Abstract 11218: Community Detection of Long QT Syndrome with a Clinical Registry; A Practical Alternative to ECG Screening Programs
Introduction: Community ECG screening programs estimate the prevalence of long QT syndrome (LQTS) at 4/10000. Detection of individuals by such screening is controversial due to the poor sensitivity and specificity of the ECG. An alternative approach is the active identification of probands and screening of family members using a clinical registry. This analysis considers the effectiveness of such an approach in a cardiac/genetic registry in operation for 13 years.
Methods: A consent-based clinical registry for LQTS patients has been in operation in the Northern region of New Zealand (population 2.06 million) since 1999 and has been accompanied by efforts to raise awareness of LQTS. Living probands are referred by pediatric or cardiology services, and unexplained sudden death victims are referred by pathologists. Cascade clinical and genetic screening is carried out in family members to identify presymptomatic individuals at risk. Individuals were defined as either definitely affected (QTc >470ms with unequivocal symptomatology and/or a LQTS-causing mutation) or probably affected (QTc >440ms with repolarisation abnormalities and suggestive symptoms). Every ECG was reviewed by the senior author.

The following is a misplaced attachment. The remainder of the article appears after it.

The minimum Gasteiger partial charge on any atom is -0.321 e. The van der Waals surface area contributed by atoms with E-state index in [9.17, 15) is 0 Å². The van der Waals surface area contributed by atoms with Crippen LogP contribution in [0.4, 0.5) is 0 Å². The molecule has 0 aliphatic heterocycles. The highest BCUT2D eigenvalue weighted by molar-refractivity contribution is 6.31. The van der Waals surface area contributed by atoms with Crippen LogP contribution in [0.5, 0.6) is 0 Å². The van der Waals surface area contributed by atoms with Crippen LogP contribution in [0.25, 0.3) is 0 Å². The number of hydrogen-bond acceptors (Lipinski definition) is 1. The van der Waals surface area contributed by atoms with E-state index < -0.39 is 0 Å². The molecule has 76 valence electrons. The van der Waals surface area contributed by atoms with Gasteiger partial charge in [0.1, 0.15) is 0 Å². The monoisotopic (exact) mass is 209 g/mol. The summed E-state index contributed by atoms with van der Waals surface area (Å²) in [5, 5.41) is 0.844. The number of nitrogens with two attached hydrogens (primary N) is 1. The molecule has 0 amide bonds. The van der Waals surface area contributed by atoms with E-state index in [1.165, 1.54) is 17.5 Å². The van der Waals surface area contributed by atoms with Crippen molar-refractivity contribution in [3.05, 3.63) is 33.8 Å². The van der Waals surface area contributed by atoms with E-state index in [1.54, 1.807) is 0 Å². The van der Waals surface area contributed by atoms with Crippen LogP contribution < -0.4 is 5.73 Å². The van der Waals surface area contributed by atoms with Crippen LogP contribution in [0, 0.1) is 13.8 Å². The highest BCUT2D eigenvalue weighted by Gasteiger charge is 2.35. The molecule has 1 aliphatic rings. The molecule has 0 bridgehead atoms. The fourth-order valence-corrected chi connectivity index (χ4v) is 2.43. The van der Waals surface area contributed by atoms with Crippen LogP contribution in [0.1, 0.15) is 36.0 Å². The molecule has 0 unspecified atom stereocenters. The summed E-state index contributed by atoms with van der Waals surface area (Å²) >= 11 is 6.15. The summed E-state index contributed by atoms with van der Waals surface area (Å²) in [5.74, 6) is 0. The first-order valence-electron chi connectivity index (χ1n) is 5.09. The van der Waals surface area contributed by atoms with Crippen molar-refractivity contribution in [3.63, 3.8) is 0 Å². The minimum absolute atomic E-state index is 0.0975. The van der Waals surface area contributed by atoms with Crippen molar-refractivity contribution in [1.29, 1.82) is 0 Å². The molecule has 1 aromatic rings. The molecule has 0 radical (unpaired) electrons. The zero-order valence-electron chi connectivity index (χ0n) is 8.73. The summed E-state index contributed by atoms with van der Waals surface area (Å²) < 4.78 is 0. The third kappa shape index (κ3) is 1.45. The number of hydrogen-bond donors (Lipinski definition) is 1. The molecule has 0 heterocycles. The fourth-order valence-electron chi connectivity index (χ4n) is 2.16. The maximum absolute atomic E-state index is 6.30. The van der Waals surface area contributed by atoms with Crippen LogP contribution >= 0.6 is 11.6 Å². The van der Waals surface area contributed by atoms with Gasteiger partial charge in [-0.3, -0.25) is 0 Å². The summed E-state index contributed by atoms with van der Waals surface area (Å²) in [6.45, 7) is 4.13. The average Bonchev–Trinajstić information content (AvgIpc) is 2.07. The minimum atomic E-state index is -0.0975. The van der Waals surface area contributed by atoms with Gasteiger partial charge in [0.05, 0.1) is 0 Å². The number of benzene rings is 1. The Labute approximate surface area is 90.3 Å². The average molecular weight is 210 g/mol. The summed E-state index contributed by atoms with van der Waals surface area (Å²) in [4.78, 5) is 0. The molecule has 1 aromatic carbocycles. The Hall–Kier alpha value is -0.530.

Results: The registry includes 89 probands with definite LQTS. Reasons for referral were: cardiac events (62), ECG abnormalities (7), sudden death (14) or sudden death of a family member (6). A total of 256 definite cases were identified, equating to a prevalence of 1.24/10,000. 228 patients had 77 different LQTS-causing mutations (116 KCNQ1, 77 KCNH2, 32 SCN5A, 1 KCNE1, 2 KCNJ2). If the 68 “probably affected” patients are included, the prevalence increases to 1.57/10,000 and in Auckland City, where the registry is based, overall prevalence is 2.5/10,000.
Conclusion: A high rate of community detection of LQTS is possible using an active program to detect probands and screen their families. In some areas this has detected more than half of the anticipated prevalence. This is a practical alternative to community ECG screening.
- © 2012 by American Heart Association, Inc.